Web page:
Regardless of the lube you are using, I think would be gone by the time you hit the tamper crimp station.  The hiccup you feel going in might very well be the bell so maybe try adjusting that first.  You should also check the amount of crimp to make sure you aren't crimping it too tight.  If you are, maybe that is holding onto the shell longer than it should which gives you that feel as the loaded round is being pulled out of the die. 

Good luck.
John

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Post by BE Mike on 7/21/2020, 10:31 am

I always use case lube. I use either Lyman or Hornady spray. I spray it on an old t-shirt and dump in the cases. I pull up the corners of the shirt and "massage" the brass. The older I get, the easier I want things to be. Virgin brass is especially hard to size compared to even once fired brass. You didn't make it clear whether the brass was virgin Starline when using the two lubes and comparing.
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Post by fc60 on 7/21/2020, 12:20 pm

Greetings,

Look closely at your finished taper crimped cartridge.

Do you see little scratches at the case mouth?

Brand new cases; or, cases washed extremely clean, tend to gall/chip weld to the die.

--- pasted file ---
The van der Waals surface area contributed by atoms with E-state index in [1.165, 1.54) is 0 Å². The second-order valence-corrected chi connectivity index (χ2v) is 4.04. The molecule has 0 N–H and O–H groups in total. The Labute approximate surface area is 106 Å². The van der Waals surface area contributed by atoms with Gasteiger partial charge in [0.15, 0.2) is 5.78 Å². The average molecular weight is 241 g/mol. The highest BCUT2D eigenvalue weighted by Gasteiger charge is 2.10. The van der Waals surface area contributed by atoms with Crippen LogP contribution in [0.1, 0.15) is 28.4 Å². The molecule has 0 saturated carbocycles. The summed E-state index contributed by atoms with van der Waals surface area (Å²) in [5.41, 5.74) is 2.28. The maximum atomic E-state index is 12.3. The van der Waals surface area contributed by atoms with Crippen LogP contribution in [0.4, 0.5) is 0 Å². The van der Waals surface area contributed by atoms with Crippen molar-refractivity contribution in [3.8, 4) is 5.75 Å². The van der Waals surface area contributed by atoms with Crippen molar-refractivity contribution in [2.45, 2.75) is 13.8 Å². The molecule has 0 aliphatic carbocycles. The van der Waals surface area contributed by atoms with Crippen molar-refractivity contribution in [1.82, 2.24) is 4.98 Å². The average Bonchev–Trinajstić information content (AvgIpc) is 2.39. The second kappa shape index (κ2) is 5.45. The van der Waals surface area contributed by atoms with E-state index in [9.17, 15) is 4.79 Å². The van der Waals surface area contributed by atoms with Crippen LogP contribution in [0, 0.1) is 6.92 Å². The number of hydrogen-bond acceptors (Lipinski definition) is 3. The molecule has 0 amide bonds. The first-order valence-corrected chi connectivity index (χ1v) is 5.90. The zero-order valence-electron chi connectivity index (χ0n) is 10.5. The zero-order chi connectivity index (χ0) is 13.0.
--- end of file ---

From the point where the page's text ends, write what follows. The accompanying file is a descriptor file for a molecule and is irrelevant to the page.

As routine maintenance, you may have to remove the taper crimp die and polish away the built up brass galling with 600 grit, or finer, abrasive paper and a lubricant, kerosene, WD40, Windex, etc.

The above issue also will show up on your expanding plug.

Cheers,

Dave
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Post by mikemyers on 7/21/2020, 7:57 pm

John Dervis wrote:........Regardless of the lube you are using, I think would be gone by the time you hit the tamper crimp station.  The hiccup you feel going in might very well be the bell so maybe try adjusting that first.  You should also check the amount of crimp to make sure you aren't crimping it too tight......
With RCBS lube, the cases seem to stay "lubby" (is that a word?) forever.  The Hornady spray dries off.
Bell is adjusted in the Redding die exactly how the guys at Redding told me to do it - just enough bell so the lead bullet moves a small amount into the case.
Crimp is at 0.468 as instructed by both Terry Labbe and Dave Salyer.

The expansion die is unusual - it does a lot more than "belling".
The depth is adjusted until the "final taper" is large enough for the lead bullet to start to slide in, so it's centered, with no more bell than necessary.

Case Lube Question PremDieSetsForHandgunCartridgesExpander
It took forever to get things to come out looking right.
I completely lost my desire for a combination seating/crimping die - as a gazillion people in the forum had told me.
Not sure how I used it for all those years since 1980....   Now I know better.

Back to this thread - if I load the rounds right after spraying them, the Hornady lube seems to work OK.